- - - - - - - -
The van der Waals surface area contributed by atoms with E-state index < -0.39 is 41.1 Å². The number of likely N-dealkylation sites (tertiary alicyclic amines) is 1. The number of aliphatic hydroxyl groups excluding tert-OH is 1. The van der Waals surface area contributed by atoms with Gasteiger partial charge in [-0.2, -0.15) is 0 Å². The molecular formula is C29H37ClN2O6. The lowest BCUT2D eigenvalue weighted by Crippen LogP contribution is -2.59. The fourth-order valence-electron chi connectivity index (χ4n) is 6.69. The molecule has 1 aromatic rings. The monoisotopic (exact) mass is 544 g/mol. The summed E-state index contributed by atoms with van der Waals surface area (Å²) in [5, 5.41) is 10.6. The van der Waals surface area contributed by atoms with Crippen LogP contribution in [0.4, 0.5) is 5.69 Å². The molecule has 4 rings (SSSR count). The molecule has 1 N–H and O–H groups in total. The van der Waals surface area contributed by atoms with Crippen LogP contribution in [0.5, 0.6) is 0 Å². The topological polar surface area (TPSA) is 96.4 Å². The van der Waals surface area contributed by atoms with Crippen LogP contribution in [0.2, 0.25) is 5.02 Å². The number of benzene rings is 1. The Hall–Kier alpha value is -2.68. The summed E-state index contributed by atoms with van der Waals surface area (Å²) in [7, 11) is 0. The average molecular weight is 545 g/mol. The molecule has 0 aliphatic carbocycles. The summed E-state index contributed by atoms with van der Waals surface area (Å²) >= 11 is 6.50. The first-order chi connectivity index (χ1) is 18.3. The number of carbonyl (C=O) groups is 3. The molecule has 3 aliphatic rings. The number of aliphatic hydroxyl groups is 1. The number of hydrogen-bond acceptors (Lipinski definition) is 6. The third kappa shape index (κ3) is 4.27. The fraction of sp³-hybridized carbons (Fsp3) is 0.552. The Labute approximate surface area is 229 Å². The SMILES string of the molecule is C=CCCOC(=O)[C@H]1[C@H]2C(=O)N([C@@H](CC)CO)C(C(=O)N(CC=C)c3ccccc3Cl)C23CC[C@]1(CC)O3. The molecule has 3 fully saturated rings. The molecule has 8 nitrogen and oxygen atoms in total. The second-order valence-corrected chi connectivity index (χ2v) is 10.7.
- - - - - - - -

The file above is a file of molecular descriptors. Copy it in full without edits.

The van der Waals surface area contributed by atoms with E-state index < -0.39 is 41.1 Å². The number of likely N-dealkylation sites (tertiary alicyclic amines) is 1. The number of aliphatic hydroxyl groups excluding tert-OH is 1. The van der Waals surface area contributed by atoms with Gasteiger partial charge in [-0.2, -0.15) is 0 Å². The molecular formula is C29H37ClN2O6. The lowest BCUT2D eigenvalue weighted by Crippen LogP contribution is -2.59. The fourth-order valence-electron chi connectivity index (χ4n) is 6.69. The molecule has 1 aromatic rings. The monoisotopic (exact) mass is 544 g/mol. The summed E-state index contributed by atoms with van der Waals surface area (Å²) in [5, 5.41) is 10.6. The van der Waals surface area contributed by atoms with Crippen LogP contribution in [0.4, 0.5) is 5.69 Å². The molecule has 4 rings (SSSR count). The molecule has 1 N–H and O–H groups in total. The van der Waals surface area contributed by atoms with Crippen LogP contribution in [0.5, 0.6) is 0 Å². The topological polar surface area (TPSA) is 96.4 Å². The van der Waals surface area contributed by atoms with Crippen LogP contribution in [0.2, 0.25) is 5.02 Å². The number of benzene rings is 1. The Hall–Kier alpha value is -2.68. The summed E-state index contributed by atoms with van der Waals surface area (Å²) in [7, 11) is 0. The average molecular weight is 545 g/mol. The molecule has 0 aliphatic carbocycles. The summed E-state index contributed by atoms with van der Waals surface area (Å²) >= 11 is 6.50. The first-order chi connectivity index (χ1) is 18.3. The number of carbonyl (C=O) groups is 3. The molecule has 3 aliphatic rings. The number of aliphatic hydroxyl groups is 1. The number of hydrogen-bond acceptors (Lipinski definition) is 6. The third kappa shape index (κ3) is 4.27. The fraction of sp³-hybridized carbons (Fsp3) is 0.552. The Labute approximate surface area is 229 Å². The SMILES string of the molecule is C=CCCOC(=O)[C@H]1[C@H]2C(=O)N([C@@H](CC)CO)C(C(=O)N(CC=C)c3ccccc3Cl)C23CC[C@]1(CC)O3. The molecule has 3 fully saturated rings. The molecule has 8 nitrogen and oxygen atoms in total. The second-order valence-corrected chi connectivity index (χ2v) is 10.7.